The normalizing scale for each state is computed as follows:

The error tolerance is used to optimize the step size of the variable solver. If the RMS error is above 1.0, the step size needs to be decreased. If the error is below 1.0 , the step size can be increased. Smaller tolerances produce more accurate solutions. Smaller tolerances also require more computation time.

## Output settings

These settings affect the data being output from the simulation. They are separated out from simulation settings because they only affect the data recorded from the simulation, not the method used or results.

### Simulation output

#### Output mode

**Automatic**` | Discrete steps only | Fixed Interval`

These modes work as follows:

**Automatic**: The default setting. Will output at every major and minor step and/or discrete interval. If you set`Max. results interval`

to something other than`Auto`

, interpolation will be used to calculate results between major/minor steps.**Discrete steps only (****coming soon****)**: When your model has both discrete and continuous blocks, this option will ignore data produced by the ODE solver.**Fixed Interval (****coming soon****)**: No matter the content of your model, nor the step sizes of your simulation, choosing this setting will generate output data at a fixed rate, either through downsampling or through interpolation, as needed. When choosing this option, set the`Fixed results interval`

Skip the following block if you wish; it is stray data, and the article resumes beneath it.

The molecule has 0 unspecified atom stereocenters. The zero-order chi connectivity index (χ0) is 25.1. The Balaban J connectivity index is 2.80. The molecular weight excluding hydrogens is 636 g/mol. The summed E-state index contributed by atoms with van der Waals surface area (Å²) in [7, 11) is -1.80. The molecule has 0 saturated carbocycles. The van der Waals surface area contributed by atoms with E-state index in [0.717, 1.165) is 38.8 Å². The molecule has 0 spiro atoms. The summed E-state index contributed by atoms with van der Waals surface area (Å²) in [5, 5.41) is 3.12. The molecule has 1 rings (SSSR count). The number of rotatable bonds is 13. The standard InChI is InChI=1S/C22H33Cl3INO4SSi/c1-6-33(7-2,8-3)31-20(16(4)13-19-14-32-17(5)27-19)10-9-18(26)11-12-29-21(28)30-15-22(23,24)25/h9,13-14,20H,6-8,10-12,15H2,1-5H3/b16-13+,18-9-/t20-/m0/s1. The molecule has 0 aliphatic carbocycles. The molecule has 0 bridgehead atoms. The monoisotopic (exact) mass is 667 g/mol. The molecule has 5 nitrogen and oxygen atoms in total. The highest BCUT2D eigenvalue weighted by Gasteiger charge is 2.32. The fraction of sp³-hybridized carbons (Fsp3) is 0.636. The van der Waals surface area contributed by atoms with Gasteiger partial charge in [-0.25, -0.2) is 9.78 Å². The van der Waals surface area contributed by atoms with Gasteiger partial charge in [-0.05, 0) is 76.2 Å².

value as desired, e.g., a setting of`0.1`

will produce a data point at simulation times`0.0`

,`0.1`

,`0.2`

, and so on. If you leave the setting at`Auto`

, it will default to the total simulation time divided by 1000, giving a total of 1001 samples in the output.

### Recording

These settings specify which signals should be recorded.

#### Record outputs

**Only selected**` | All outputs`

The default `Only selected`

will only record signals from the outputs that have been selected in the model diagram. This is useful when you only have a few known signals that you want to inspect, and it will reduce overall perceived simulation time, since post-processing will be faster.

You can also choose to record `All outputs`

, in which case every block output at the top level of your model will be recorded. This is useful in the case where you don't know which signals you might want to inspect, since all signals will be made available for visualizing or downloading.

#### Download simulation data

This button is enabled after a successful simulation run, and initiates a download of your selected signal outputs in .CSV format. You can then load this file in other tools for further analysis.